In this scenario, the primary concern is to receive alerts if specific events happen. Of course, alerting is often used together with other scenarios as alerting alone does not provide in-depth analysis or storage of the captured events.
Alerts can be generated by every running instance of MonitorWare Agent. As such, alerts can be generated both on each machine that is monitored as well as on a central machine. Also, alert generation can be combined.
There are advantages and disadvantages for each mode. The big plus of generating alerts on each monitored machine is that they will be triggered whenever they are detected. There is no interim system that events need to be passed to and as such no interim system that can fail. However, this implies that alerts need to be configured on each monitored machine, which can be inconvenient (but becomes less of a burden with the soon available central configuration service).
Central alert generation ultimately solves this issue, as alerts are only generated on a single machine or at least few machines. On the other hand, if the reporting system is not able to reach the central server for some reason or the central server fails, no alerts will occur at all. This, of course can be largely worked around by monitoring the central server’s health with another instance of the MonitorWare Agent running on another machine, but this adds complexity.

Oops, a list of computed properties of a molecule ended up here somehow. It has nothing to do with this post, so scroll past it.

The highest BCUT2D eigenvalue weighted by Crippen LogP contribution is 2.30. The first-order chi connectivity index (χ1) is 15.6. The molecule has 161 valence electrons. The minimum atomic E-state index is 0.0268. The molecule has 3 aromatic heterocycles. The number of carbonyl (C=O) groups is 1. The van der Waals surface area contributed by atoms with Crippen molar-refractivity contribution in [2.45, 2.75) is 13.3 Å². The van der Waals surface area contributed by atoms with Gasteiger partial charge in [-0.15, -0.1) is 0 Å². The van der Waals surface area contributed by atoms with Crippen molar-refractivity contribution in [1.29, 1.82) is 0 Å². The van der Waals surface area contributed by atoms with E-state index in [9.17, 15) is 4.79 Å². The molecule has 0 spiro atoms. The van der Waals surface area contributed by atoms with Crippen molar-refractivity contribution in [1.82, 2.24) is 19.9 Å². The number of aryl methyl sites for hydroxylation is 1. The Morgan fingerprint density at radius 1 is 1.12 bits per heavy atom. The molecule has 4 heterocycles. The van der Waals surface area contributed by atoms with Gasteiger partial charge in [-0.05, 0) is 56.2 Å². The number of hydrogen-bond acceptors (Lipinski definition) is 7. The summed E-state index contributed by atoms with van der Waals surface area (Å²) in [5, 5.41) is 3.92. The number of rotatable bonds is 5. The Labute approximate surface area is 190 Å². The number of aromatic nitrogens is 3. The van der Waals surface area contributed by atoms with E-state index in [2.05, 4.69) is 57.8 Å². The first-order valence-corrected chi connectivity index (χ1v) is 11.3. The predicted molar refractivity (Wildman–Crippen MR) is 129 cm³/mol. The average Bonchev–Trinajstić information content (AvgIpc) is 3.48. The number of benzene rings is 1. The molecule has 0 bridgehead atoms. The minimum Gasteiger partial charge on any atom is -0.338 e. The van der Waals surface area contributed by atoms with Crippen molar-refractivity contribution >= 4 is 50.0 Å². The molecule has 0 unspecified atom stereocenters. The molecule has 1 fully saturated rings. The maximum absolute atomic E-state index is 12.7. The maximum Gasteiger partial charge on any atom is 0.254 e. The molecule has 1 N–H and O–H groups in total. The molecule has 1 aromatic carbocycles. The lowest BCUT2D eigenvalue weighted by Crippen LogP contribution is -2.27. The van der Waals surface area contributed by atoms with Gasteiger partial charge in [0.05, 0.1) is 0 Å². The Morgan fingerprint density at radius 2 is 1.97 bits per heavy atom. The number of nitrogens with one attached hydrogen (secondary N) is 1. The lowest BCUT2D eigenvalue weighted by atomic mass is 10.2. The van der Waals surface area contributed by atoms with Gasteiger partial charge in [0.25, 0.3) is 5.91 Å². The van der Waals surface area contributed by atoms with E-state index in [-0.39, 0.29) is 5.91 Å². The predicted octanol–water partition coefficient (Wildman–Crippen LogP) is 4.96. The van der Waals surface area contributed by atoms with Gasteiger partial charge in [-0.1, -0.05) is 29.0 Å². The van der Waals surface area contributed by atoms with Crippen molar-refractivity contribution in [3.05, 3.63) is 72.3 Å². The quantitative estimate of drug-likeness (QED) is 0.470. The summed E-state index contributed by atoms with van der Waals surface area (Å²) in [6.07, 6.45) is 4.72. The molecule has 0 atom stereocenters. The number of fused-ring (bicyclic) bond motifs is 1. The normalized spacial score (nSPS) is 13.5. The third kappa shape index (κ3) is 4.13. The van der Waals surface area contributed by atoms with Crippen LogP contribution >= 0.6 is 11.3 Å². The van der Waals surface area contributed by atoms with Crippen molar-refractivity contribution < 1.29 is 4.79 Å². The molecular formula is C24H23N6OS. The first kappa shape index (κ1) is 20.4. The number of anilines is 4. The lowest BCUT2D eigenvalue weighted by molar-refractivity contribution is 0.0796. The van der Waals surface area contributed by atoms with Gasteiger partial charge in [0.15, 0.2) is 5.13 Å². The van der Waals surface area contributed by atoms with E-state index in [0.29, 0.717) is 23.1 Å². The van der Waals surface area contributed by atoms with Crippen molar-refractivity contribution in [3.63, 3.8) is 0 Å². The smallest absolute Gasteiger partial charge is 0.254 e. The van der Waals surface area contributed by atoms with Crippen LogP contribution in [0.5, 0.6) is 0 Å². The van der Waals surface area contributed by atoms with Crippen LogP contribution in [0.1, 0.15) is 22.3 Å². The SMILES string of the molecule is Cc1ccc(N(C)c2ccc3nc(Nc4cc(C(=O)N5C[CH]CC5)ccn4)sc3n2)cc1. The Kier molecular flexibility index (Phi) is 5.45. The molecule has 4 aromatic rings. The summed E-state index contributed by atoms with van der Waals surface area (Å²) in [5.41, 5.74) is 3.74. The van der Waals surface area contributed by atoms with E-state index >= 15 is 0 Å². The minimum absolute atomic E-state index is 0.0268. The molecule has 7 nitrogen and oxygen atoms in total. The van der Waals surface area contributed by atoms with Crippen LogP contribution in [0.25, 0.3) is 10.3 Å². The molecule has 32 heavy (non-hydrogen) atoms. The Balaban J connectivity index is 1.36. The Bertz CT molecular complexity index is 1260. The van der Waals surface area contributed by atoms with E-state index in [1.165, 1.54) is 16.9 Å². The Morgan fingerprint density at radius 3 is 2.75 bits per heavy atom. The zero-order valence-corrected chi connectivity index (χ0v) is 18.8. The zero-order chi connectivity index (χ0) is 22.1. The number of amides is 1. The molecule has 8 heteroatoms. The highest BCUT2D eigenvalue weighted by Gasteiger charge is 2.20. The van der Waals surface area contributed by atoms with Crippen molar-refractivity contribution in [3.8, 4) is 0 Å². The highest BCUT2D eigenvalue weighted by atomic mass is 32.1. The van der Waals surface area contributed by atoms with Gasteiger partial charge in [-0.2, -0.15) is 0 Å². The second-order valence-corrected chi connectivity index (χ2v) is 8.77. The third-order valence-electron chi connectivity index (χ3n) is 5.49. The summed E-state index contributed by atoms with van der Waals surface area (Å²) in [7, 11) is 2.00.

Fortunately, MonitorWare is flexible enough to allow all imaginable configurations. For example, it is possible to trigger for extremely urgent alerts on every monitored machine while less critical alerts are checked at a central server.
In any case, alerts are defined via rule sets. Inside the rule set, filters are defined for the alert conditions and action carry out the actual alert. Of course, alert actions are most often sending emails or starting a “net send” command to broadcast the message e.g. to a group of network administrators.
Alerts can be executed on a MonitorWare Agent who is also performing other functions.